Reaching out to different channels is very critical for media companies, so following their work always gives good insights. For example, The Economist just recently started to invest more in LinkedIn. Many media companies are also experimenting with messaging bots with Line (good overview article to Line). Financial Times was the latest in September to start a chatbot in Line. All this experimentation requires resources, and it was interesting to learn that The Economist has a dedicated 10-person team focusing on social media channels.
‘We were wasting time churning out tweets’: The Economist guide to quality over quantity – DigidayAs the Economist’s social media team matures, it has moved away from playing a volume game to posting fewer posts of…digiday.com
“The team, which has grown from two people to 10 in a year, mostly based in the U.K. office with a correspondent in Washington D.C. and Hong Kong, is now organized by platform, as well as regional beat. So, two social media writers are working on LinkedIn, four are working on Line.”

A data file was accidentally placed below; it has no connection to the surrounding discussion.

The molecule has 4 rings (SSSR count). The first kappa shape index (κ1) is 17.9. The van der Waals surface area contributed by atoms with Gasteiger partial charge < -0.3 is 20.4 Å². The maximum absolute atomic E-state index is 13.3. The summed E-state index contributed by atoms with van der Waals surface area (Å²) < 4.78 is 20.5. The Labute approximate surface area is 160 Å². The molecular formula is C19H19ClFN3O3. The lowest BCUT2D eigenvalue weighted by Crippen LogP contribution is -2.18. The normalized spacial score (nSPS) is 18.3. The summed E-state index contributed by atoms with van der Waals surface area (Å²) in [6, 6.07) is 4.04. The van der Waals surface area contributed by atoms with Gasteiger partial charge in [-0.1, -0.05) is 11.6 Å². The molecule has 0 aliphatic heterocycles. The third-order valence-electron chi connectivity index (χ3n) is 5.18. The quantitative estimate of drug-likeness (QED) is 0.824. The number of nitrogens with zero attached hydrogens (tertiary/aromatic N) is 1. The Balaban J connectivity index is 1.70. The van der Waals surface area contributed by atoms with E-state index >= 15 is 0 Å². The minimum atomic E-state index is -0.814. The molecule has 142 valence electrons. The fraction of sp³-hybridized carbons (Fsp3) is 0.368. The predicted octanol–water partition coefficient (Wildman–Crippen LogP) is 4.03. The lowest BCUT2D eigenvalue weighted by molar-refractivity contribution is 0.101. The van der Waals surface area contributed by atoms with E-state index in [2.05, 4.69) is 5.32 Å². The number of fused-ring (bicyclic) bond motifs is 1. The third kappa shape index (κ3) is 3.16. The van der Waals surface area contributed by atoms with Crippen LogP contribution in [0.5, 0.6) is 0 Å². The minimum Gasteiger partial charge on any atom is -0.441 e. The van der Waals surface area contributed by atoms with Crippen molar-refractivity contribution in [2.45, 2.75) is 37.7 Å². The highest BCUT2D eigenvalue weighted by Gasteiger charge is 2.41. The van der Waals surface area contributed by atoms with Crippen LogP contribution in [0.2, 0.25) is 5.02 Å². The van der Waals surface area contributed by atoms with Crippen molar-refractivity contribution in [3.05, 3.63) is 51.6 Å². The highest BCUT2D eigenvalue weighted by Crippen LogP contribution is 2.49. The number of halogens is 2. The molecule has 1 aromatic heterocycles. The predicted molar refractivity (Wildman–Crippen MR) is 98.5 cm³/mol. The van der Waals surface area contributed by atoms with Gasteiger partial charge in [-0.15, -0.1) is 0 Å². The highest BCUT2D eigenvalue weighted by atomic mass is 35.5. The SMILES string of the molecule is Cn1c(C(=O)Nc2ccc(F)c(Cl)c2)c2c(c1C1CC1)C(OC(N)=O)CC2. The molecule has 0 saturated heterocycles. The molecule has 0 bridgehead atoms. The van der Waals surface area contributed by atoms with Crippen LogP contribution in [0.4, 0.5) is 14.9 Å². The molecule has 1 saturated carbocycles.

- It has been a fairly recent development that brands have built dedicated social media teams. Even The Economist has expanded the team just recently (from two persons to 10 persons).
- Right now, especially the rise of chatbots on different platforms is increasing the need for in-house teams. Chatbots require more hands-on work than traditional channels (web sites, mobile apps), and the brands are also using them as an opportunity to learn how to interact with customers. Especially Line is currently the “test platform” for many media companies when it comes to chatbots.
- What you need to know about messaging app Line (Digiday UK)
- The eight lessons we learned (story from an editor at Economist explaining their social media tactics and principles)
Perttu Tolvanen is a Web Technologies & E-Commerce Expert at North Patrol. Perttu assists clients on early-phase service design, defining requirements, and in technology selections.